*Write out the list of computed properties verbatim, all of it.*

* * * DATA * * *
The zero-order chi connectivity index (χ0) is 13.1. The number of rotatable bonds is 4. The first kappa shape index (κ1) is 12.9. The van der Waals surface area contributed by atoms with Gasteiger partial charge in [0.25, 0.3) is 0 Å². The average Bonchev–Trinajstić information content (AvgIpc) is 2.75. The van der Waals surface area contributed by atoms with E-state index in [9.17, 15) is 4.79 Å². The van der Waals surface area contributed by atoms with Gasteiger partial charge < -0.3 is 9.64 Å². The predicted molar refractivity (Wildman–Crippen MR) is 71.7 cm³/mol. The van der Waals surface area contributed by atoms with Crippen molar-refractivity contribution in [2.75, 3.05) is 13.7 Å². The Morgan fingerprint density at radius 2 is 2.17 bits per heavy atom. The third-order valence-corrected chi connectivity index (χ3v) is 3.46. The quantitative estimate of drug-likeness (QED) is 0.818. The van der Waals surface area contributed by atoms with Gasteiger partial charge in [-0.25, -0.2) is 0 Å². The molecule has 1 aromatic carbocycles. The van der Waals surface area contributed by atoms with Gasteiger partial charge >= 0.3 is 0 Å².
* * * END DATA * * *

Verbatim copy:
The zero-order chi connectivity index (χ0) is 13.1. The number of rotatable bonds is 4. The first kappa shape index (κ1) is 12.9. The van der Waals surface area contributed by atoms with Gasteiger partial charge in [0.25, 0.3) is 0 Å². The average Bonchev–Trinajstić information content (AvgIpc) is 2.75. The van der Waals surface area contributed by atoms with E-state index in [9.17, 15) is 4.79 Å². The van der Waals surface area contributed by atoms with Gasteiger partial charge < -0.3 is 9.64 Å². The predicted molar refractivity (Wildman–Crippen MR) is 71.7 cm³/mol. The van der Waals surface area contributed by atoms with Crippen molar-refractivity contribution in [2.75, 3.05) is 13.7 Å². The Morgan fingerprint density at radius 2 is 2.17 bits per heavy atom. The third-order valence-corrected chi connectivity index (χ3v) is 3.46. The quantitative estimate of drug-likeness (QED) is 0.818. The van der Waals surface area contributed by atoms with Gasteiger partial charge in [-0.25, -0.2) is 0 Å². The molecule has 1 aromatic carbocycles. The van der Waals surface area contributed by atoms with Gasteiger partial charge >= 0.3 is 0 Å².